eaten it has loved it!  It’s sort of like a Butterfinger bar, with a twist.


Tonight, I made  “Chicken Parmesan Balls” (page 76).  It chickenparmballshas more than six ingredients,
but is pretty easy to do.  It says, “feeds 4”.  It lies.  It SHOULD say, “feeds 4 FAMILIES”.  I put half the meatballs in one pan and made a batch for us, which fed both Ginny and me, with enough left over for her lunch tomorrow, and dinner for both of us on Friday.  I put the other half in a casserole, which will be someone else’s dinner for a couple days.

Next up will be Roasted Thanksgiving Salad (page 70), and Amaranth Wafers (page 42).  Had to go to EarthFare for ingredients for those!





On the Road again

Published October 4, 2016 by microncat

Last weekend, Ginny and I went to Asheville, NC for a short vacay.  I got tickets to see Alton Brown at the book signing sponsored by Malaprops Bookstore Cafe.  Alton Brown has a new cookbook out, called EveryDay Cook, and since I missed the Edible Inevitable Tour and the Eat Your Science Tour, I was totally stoked to finally see one of my cooking gurus in person.

As always, one of the best things in Asheville is the food.  There is a lot of variety here, but we almost always go to Avenue M, because it’s really good eats!  We went there Friday night for dinner after we checked into our Air B&B in West Asheville.  I got the “It’s Fall, Y’all” salad, which had apples, fennel, pistachios, and the dreaded Kale (blech) – which I had switched out for real lettuce, y’all.  Ginny also got a salad, with tempeh for protein, and I got one of their starters, which was beef “medallions” in wine sauce with mashed potatoes.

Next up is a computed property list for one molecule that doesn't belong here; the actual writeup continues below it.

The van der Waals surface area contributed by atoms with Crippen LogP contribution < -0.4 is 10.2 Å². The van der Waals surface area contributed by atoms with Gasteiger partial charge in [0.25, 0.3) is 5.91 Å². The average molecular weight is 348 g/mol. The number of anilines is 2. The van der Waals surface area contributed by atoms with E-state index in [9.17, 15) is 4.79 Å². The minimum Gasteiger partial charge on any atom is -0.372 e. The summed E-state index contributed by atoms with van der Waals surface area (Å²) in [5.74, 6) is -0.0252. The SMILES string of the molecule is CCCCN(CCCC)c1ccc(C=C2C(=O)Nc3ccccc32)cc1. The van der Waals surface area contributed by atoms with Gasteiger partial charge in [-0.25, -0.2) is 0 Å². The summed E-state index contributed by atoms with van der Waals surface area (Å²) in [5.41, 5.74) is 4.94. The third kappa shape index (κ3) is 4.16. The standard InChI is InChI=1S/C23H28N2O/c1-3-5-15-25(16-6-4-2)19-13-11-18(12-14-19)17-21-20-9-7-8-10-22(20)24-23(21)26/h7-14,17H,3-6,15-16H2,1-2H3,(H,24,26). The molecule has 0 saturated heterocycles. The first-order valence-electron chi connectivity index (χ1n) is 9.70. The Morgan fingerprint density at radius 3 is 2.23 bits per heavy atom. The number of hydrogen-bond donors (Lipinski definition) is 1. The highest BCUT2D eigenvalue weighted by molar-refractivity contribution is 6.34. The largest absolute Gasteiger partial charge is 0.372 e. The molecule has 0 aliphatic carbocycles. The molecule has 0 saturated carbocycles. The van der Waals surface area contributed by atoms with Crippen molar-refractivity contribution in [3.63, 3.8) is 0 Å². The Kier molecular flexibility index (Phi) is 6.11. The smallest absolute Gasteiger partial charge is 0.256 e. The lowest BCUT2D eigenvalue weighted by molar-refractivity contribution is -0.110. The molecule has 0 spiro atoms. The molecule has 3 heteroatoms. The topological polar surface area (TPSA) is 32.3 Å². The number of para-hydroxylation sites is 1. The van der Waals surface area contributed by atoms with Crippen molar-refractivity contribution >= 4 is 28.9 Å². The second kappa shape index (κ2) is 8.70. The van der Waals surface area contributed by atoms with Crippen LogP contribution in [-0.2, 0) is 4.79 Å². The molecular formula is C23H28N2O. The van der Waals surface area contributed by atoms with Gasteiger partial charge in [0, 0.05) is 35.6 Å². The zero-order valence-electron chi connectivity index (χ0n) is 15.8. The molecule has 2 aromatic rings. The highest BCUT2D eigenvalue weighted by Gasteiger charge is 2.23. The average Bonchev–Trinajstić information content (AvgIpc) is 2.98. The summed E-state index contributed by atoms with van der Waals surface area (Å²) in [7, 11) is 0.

On Saturday, we got up late and decided on Tupelo Honey for brunch.  We’ve never been there before, because they’re always crowded as crap.  This time was no different – they took our cell number and said they’d text when it was time to come back, maybe 45 minutes.  Wow.  So, we went to Woolworth Walk to check out the metal work while we waited.

There are several metalsmiths whose work I liked at Woolworth Walk.  There was some really nice enamel on sterling, some mokume gane, and other techniques to which I aspire.  Someday.  Maybe.  The jeweler whose work was most amazing was Harriet Smith.  Only, the work wasn’t metal.  It was polymer clay, of all things!  Really beautiful color blends and patterns – quite lovely.  Here are a few of her pieces.

So, they called us to come eat brunch.  Ginny got something called the “Shoo Mercy Pancakes”, which was enough food for three people.  I forgot to take a picture of it.  For myself, I picked the Salt Roasted Beet Salad, with a side of Goat Cheese Grits and bacon.  The grits and bacon were awesome, but the salad was disappointing, because I was expecting a bowl of salt roasted beets, pecans, goat cheese and pecan dressing.  What I got was a bowl of the dreaded KALE, a small scoop of beet cubes, some pecans, goat cheese and pecan dressing.  Everything but the kale was good, but I had to pick it out with a spoon.  😦


After wandering around downtown a bit more (we went back and finished seeing Woolworth Walk), we went back to the B&B for a nap, stopping at a taqueria that was recommended by the B&B hosts.  On their list of local eateries, it said, “Taco Munoz – No English”.  They weren’t kidding.  I got a Sope al Pastor, which is marinated pork on a thick handmade tortilla, with vegetation and sour cream.  Delish!  They don’t have tea, so I tried one of the Jarritos sodas I have seen my Hispanic students drinking.  That, I don’t recommend.  It’s like a lime-flavor hard candy, with fizz – WAY too sweet.  Here’s my Sope!


Other yummies of the day included tacos from White Duck after the Alton Brown show, but that’s another post.

%d bloggers like this: